The next British general election is expected next year (2024). The common assumption is that the Labour Party, under Keir Starmer, will win a comfortable victory. This blog looks at what might be on the campaign agenda and what will likely not be, and what should be on the agenda but also will likely not be.
What is not likely to be on the agenda and what should be on the agenda but also likely will not be, together show the limitations of so-called ‘deliberative democracy’ or ‘discourse’ democracy. According to such theories, important political choices get fully voiced and debated in the media, over social networks, among political parties, as well as in specialised ‘Town Hall’ meetings that are intended to provide for more focussed debate and bring together those with different views. They will not be.
What will not be on the agenda
Brexit no longer seems to figure among the top 10 concerns of the British public. Neither party has an interest in stirring debate. There is no clear majority in favour of re-joining. Both parties are divided on the EU’s goal of ‘ever closer union’ under which most important issues of public policy will eventually get decided in Brussels. Both leaderships hope that this will be a dog that will not bark.
The cost of this likely absence of debate is that any alternative relationship with the EU, short of full membership on EU terms for re-entry, will likely not be discussed either. Sooner or later, alternatives will need to be developed, most likely in the form of some kind of ‘associate’ membership. It will not be easy for either side. If the EU makes the offer ‘too attractive’ other members may think it fits them as well.
Foreign Policy: Russia, the Ukraine and China
Foreign policy does not usually loom large on the agenda for general elections compared with domestic issues. If Russia’s invasion of the Ukraine continues, both party leaderships will be united in support of the Ukraine. Similarly, if negotiations between Russia and the Ukraine start up, both leaderships will likely voice their support. Debate about post-conflict relationships will likely be premature.
Whether, or not, China appears on the foreign policy agenda will depend on how far China pushes its more assertive stance on the world stage. Both Labour and conservative leaderships will condemn such moves. At the same time, security issues will increasingly dominate trade and investment relationships and further de-coupling driven by security concerns is likely. It is unlikely that much debate will take place between the parties. Both will upgrade their concerns about the security aspects of commercial and technological relationships.
The future of the UK
The Scottish nationalists will continue to push their campaign for a new referendum on independence. Neither Conservatives, nor Labour will wish to lend legitimacy to the demand by engaging in debate on the substance of the long-term future of the UK. Both will voice support for the union.
What will be on the agenda
The campaign agenda will follow precedent and focus overwhelmingly on domestic issues, notably, the state of the social services in health, long term care, and education. The so-called ‘levelling up’ agenda, designed to narrow the gap between investment allocations in the poorer areas versus the richer areas, will also be a focus.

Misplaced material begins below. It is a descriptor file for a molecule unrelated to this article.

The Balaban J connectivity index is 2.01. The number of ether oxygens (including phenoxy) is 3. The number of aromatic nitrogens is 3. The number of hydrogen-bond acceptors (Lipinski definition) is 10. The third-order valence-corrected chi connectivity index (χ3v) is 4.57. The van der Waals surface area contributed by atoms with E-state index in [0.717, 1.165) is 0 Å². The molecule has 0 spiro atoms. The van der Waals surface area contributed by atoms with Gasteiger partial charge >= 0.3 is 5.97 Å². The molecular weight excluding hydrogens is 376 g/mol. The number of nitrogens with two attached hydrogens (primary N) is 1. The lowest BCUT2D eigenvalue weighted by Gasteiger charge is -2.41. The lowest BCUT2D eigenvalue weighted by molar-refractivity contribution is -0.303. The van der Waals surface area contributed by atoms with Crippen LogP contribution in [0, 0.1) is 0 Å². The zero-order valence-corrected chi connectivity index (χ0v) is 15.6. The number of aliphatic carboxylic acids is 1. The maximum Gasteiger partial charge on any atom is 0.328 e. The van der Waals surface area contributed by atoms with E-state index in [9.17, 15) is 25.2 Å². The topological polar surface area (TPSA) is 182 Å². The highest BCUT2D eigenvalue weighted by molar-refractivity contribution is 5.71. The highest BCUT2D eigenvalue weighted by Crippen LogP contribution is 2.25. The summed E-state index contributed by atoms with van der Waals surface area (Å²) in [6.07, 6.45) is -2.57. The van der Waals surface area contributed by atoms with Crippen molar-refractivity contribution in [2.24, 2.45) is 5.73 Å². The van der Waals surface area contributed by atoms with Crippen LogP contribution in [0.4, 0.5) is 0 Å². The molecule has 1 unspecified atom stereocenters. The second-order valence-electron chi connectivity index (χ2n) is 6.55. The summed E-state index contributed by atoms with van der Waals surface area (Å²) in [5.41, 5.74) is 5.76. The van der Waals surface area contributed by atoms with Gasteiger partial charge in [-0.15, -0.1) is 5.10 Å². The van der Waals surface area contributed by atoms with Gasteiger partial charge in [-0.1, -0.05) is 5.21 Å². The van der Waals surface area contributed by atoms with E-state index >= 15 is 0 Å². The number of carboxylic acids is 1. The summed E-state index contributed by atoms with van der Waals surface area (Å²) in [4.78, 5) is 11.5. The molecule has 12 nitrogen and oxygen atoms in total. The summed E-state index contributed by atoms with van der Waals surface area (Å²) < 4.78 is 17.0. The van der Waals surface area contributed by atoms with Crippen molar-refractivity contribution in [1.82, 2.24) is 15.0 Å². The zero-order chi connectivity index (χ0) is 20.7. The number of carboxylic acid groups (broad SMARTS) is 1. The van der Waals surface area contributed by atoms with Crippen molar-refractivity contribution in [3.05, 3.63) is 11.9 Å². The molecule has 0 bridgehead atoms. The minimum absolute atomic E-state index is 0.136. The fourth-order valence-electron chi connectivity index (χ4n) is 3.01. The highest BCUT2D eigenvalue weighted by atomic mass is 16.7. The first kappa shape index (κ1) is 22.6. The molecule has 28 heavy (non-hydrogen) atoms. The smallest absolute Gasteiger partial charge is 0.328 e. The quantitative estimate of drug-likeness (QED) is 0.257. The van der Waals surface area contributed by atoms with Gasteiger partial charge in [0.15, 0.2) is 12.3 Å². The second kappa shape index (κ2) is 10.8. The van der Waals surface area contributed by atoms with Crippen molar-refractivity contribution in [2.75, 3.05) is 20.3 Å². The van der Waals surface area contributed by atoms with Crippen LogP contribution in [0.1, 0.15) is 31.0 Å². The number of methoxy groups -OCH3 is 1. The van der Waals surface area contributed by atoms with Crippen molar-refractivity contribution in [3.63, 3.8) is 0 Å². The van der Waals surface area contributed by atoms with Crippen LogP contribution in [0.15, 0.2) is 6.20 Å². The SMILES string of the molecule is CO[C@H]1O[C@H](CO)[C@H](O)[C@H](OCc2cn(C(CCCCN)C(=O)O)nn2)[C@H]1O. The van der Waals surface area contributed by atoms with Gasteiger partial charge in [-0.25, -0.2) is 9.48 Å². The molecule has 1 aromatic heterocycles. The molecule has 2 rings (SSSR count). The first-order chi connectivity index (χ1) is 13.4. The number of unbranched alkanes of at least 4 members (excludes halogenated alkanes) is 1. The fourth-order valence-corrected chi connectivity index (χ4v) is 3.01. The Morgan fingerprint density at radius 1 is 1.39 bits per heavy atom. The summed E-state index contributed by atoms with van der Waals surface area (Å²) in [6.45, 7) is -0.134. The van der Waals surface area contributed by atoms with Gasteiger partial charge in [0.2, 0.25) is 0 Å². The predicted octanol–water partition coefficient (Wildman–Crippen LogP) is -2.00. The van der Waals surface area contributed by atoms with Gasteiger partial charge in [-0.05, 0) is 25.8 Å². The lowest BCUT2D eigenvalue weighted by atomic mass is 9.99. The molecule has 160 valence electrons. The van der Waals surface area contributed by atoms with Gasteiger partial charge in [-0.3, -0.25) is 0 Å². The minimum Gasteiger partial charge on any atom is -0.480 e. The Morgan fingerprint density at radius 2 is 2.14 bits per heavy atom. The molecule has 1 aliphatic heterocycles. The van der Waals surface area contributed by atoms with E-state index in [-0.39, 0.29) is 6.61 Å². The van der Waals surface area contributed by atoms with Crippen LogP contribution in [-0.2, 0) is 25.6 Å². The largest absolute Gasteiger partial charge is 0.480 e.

This focus will lead to a very traditional debate about who will pay for improvements. The Labour Party will argue that taxes can be raised, in one form or another, on higher income earners and/or on the corporate sector. They will also point to those economists who argue that, as real interest rates resume their long-term secular decline, governments will have greater flexibility in raising debt as part of a more active fiscal policy. By contrast, the conservatives will resume their traditional position against tax rises and public debt increases.
Whatever, the merits of the opposing arguments, the conservatives are handicapped by the length of their time in office, the things that have gone wrong under their watch, even if not of their own making, by sleaze and lack of personal and public integrity, and a feeling that ‘it is time for a change’. Starmer does not inspire. But neither does he turn away potential support.
What also should be on the agenda
There is a widespread public concern about the state of social services in the UK. The NHS is hugely over-stretched, social care is underfunded and poorly connected with health services; the UK’s level of education attainment, according to OECD data, is ranked 23 out of the 41 members. However, the focus in the election on remedies and ‘fixes’ for the immediate shortcomings means that debates about the long-term future of social services and how to pay for them, are kept off the agenda.
There are three longer term issues that need to become part of active debate. First the sacred NHS mantra of ‘free at the point of delivery’ needs to be opened up for debate. All adults not on benefits should be prepared to pay an amount to visit their GP or A&E up to a modest annual cap. The arguments are not straightforward since NHS costs could rise if early diagnosis is missed. Nevertheless, the debate needs to start. Secondly, and relatedly, the connections between NHS provision and private health insurance and health care need to be overhauled to make for a more seamless interchange between the two. Thirdly a debate needs to open on payments for secondary education - again at low levels. But parents need to be more cost/benefit conscious and more involved in the schooling their children receive. Direct personal contributions for social services, including secondary education, are an important source of future funding. The debate on how to open this direct stream of financial support needs to start. The short-term electoral focus avoids the debate entirely.
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